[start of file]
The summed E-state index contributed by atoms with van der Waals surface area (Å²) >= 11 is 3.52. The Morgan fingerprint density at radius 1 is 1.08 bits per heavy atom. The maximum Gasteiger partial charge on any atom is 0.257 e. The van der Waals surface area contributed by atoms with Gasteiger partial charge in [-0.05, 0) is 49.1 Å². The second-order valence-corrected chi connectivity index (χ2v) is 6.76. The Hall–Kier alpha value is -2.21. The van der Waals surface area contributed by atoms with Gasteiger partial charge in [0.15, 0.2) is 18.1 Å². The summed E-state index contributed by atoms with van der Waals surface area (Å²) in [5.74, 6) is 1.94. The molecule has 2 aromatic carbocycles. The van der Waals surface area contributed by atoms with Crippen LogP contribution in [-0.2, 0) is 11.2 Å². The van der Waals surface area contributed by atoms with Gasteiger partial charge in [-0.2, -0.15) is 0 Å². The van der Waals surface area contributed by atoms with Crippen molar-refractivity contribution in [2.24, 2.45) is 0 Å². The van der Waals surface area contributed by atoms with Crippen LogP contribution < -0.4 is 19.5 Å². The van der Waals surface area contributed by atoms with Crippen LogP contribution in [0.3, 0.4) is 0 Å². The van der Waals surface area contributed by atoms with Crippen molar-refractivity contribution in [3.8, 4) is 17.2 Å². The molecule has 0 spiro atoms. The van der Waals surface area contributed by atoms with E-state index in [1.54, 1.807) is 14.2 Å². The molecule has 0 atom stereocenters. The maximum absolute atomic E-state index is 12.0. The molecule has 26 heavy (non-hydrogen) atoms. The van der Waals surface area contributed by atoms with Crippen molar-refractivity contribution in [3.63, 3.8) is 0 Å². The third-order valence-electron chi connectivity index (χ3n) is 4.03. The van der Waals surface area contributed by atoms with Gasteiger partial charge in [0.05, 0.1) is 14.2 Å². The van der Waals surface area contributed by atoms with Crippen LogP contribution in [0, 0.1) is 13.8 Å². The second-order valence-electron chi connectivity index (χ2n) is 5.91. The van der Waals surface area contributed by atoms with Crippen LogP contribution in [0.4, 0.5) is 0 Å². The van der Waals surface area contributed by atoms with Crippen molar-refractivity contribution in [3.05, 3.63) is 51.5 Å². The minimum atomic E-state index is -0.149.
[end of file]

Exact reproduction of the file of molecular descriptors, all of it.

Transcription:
The summed E-state index contributed by atoms with van der Waals surface area (Å²) >= 11 is 3.52. The Morgan fingerprint density at radius 1 is 1.08 bits per heavy atom. The maximum Gasteiger partial charge on any atom is 0.257 e. The van der Waals surface area contributed by atoms with Gasteiger partial charge in [-0.05, 0) is 49.1 Å². The second-order valence-corrected chi connectivity index (χ2v) is 6.76. The Hall–Kier alpha value is -2.21. The van der Waals surface area contributed by atoms with Gasteiger partial charge in [0.15, 0.2) is 18.1 Å². The summed E-state index contributed by atoms with van der Waals surface area (Å²) in [5.74, 6) is 1.94. The molecule has 2 aromatic carbocycles. The van der Waals surface area contributed by atoms with Crippen LogP contribution in [-0.2, 0) is 11.2 Å². The van der Waals surface area contributed by atoms with Gasteiger partial charge in [-0.2, -0.15) is 0 Å². The van der Waals surface area contributed by atoms with Crippen molar-refractivity contribution in [2.24, 2.45) is 0 Å². The van der Waals surface area contributed by atoms with Crippen LogP contribution < -0.4 is 19.5 Å². The van der Waals surface area contributed by atoms with Crippen LogP contribution in [0.3, 0.4) is 0 Å². The van der Waals surface area contributed by atoms with Crippen molar-refractivity contribution in [3.8, 4) is 17.2 Å². The molecule has 0 spiro atoms. The van der Waals surface area contributed by atoms with E-state index in [1.54, 1.807) is 14.2 Å². The molecule has 0 atom stereocenters. The maximum absolute atomic E-state index is 12.0. The molecule has 26 heavy (non-hydrogen) atoms. The van der Waals surface area contributed by atoms with Crippen molar-refractivity contribution in [3.63, 3.8) is 0 Å². The third-order valence-electron chi connectivity index (χ3n) is 4.03. The van der Waals surface area contributed by atoms with Gasteiger partial charge in [0.05, 0.1) is 14.2 Å². The van der Waals surface area contributed by atoms with Crippen LogP contribution in [0, 0.1) is 13.8 Å². The second-order valence-electron chi connectivity index (χ2n) is 5.91. The van der Waals surface area contributed by atoms with Crippen LogP contribution in [0.4, 0.5) is 0 Å². The van der Waals surface area contributed by atoms with Crippen molar-refractivity contribution in [3.05, 3.63) is 51.5 Å². The minimum atomic E-state index is -0.149.